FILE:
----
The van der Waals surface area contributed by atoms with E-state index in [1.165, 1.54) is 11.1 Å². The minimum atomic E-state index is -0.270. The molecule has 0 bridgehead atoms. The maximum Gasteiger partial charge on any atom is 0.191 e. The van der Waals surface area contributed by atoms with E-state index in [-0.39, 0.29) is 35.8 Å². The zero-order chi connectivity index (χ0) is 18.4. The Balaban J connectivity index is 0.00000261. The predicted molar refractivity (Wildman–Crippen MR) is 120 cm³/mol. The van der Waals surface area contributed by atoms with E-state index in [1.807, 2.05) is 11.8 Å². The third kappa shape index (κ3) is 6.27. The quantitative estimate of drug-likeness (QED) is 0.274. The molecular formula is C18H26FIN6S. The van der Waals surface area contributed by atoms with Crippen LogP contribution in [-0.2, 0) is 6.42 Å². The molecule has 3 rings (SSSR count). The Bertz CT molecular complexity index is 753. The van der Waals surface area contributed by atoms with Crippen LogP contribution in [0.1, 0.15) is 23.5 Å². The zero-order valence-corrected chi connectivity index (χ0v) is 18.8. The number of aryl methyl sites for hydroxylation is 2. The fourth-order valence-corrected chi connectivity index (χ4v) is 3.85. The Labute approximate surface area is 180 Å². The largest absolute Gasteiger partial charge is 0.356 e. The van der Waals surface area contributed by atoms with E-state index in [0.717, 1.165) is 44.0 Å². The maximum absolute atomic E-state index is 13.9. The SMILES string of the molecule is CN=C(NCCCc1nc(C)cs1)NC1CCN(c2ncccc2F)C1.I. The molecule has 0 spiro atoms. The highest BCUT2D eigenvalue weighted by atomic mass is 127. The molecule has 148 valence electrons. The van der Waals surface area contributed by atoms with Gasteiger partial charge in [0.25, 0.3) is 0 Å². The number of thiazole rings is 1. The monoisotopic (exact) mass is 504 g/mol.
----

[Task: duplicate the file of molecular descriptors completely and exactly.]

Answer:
The van der Waals surface area contributed by atoms with E-state index in [1.165, 1.54) is 11.1 Å². The minimum atomic E-state index is -0.270. The molecule has 0 bridgehead atoms. The maximum Gasteiger partial charge on any atom is 0.191 e. The van der Waals surface area contributed by atoms with E-state index in [-0.39, 0.29) is 35.8 Å². The zero-order chi connectivity index (χ0) is 18.4. The Balaban J connectivity index is 0.00000261. The predicted molar refractivity (Wildman–Crippen MR) is 120 cm³/mol. The van der Waals surface area contributed by atoms with E-state index in [1.807, 2.05) is 11.8 Å². The third kappa shape index (κ3) is 6.27. The quantitative estimate of drug-likeness (QED) is 0.274. The molecular formula is C18H26FIN6S. The van der Waals surface area contributed by atoms with Crippen LogP contribution in [-0.2, 0) is 6.42 Å². The molecule has 3 rings (SSSR count). The Bertz CT molecular complexity index is 753. The van der Waals surface area contributed by atoms with Crippen LogP contribution in [0.1, 0.15) is 23.5 Å². The zero-order valence-corrected chi connectivity index (χ0v) is 18.8. The number of aryl methyl sites for hydroxylation is 2. The fourth-order valence-corrected chi connectivity index (χ4v) is 3.85. The Labute approximate surface area is 180 Å². The largest absolute Gasteiger partial charge is 0.356 e. The van der Waals surface area contributed by atoms with E-state index in [0.717, 1.165) is 44.0 Å². The maximum absolute atomic E-state index is 13.9. The SMILES string of the molecule is CN=C(NCCCc1nc(C)cs1)NC1CCN(c2ncccc2F)C1.I. The molecule has 0 spiro atoms. The highest BCUT2D eigenvalue weighted by atomic mass is 127. The molecule has 148 valence electrons. The van der Waals surface area contributed by atoms with Gasteiger partial charge in [0.25, 0.3) is 0 Å². The number of thiazole rings is 1. The monoisotopic (exact) mass is 504 g/mol.